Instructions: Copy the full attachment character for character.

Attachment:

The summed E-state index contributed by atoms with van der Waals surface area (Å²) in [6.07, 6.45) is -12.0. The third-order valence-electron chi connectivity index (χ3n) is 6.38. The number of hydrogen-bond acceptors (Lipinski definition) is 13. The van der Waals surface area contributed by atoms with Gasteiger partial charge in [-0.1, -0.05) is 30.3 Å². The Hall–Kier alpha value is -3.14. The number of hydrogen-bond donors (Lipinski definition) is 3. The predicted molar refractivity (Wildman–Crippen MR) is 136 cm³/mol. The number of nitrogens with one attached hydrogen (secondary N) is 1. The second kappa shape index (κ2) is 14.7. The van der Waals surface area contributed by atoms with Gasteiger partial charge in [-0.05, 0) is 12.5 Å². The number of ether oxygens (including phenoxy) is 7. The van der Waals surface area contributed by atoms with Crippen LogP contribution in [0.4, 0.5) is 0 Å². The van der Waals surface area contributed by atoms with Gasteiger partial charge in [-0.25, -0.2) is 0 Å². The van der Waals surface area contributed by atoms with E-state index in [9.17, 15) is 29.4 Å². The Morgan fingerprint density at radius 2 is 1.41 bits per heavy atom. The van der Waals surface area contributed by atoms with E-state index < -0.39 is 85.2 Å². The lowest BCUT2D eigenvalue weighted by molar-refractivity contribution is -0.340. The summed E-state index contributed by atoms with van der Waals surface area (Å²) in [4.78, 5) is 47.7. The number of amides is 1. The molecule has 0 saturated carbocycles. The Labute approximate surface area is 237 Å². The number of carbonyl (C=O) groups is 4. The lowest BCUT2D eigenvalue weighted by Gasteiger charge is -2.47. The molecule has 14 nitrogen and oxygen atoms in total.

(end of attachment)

The summed E-state index contributed by atoms with van der Waals surface area (Å²) in [6.07, 6.45) is -12.0. The third-order valence-electron chi connectivity index (χ3n) is 6.38. The number of hydrogen-bond acceptors (Lipinski definition) is 13. The van der Waals surface area contributed by atoms with Gasteiger partial charge in [-0.1, -0.05) is 30.3 Å². The Hall–Kier alpha value is -3.14. The number of hydrogen-bond donors (Lipinski definition) is 3. The predicted molar refractivity (Wildman–Crippen MR) is 136 cm³/mol. The number of nitrogens with one attached hydrogen (secondary N) is 1. The second kappa shape index (κ2) is 14.7. The van der Waals surface area contributed by atoms with Gasteiger partial charge in [-0.05, 0) is 12.5 Å². The number of ether oxygens (including phenoxy) is 7. The van der Waals surface area contributed by atoms with Crippen LogP contribution in [0.4, 0.5) is 0 Å². The van der Waals surface area contributed by atoms with Gasteiger partial charge in [-0.25, -0.2) is 0 Å². The van der Waals surface area contributed by atoms with E-state index in [9.17, 15) is 29.4 Å². The Morgan fingerprint density at radius 2 is 1.41 bits per heavy atom. The van der Waals surface area contributed by atoms with E-state index < -0.39 is 85.2 Å². The lowest BCUT2D eigenvalue weighted by molar-refractivity contribution is -0.340. The summed E-state index contributed by atoms with van der Waals surface area (Å²) in [4.78, 5) is 47.7. The number of amides is 1. The molecule has 0 saturated carbocycles. The Labute approximate surface area is 237 Å². The number of carbonyl (C=O) groups is 4. The lowest BCUT2D eigenvalue weighted by Gasteiger charge is -2.47. The molecule has 14 nitrogen and oxygen atoms in total.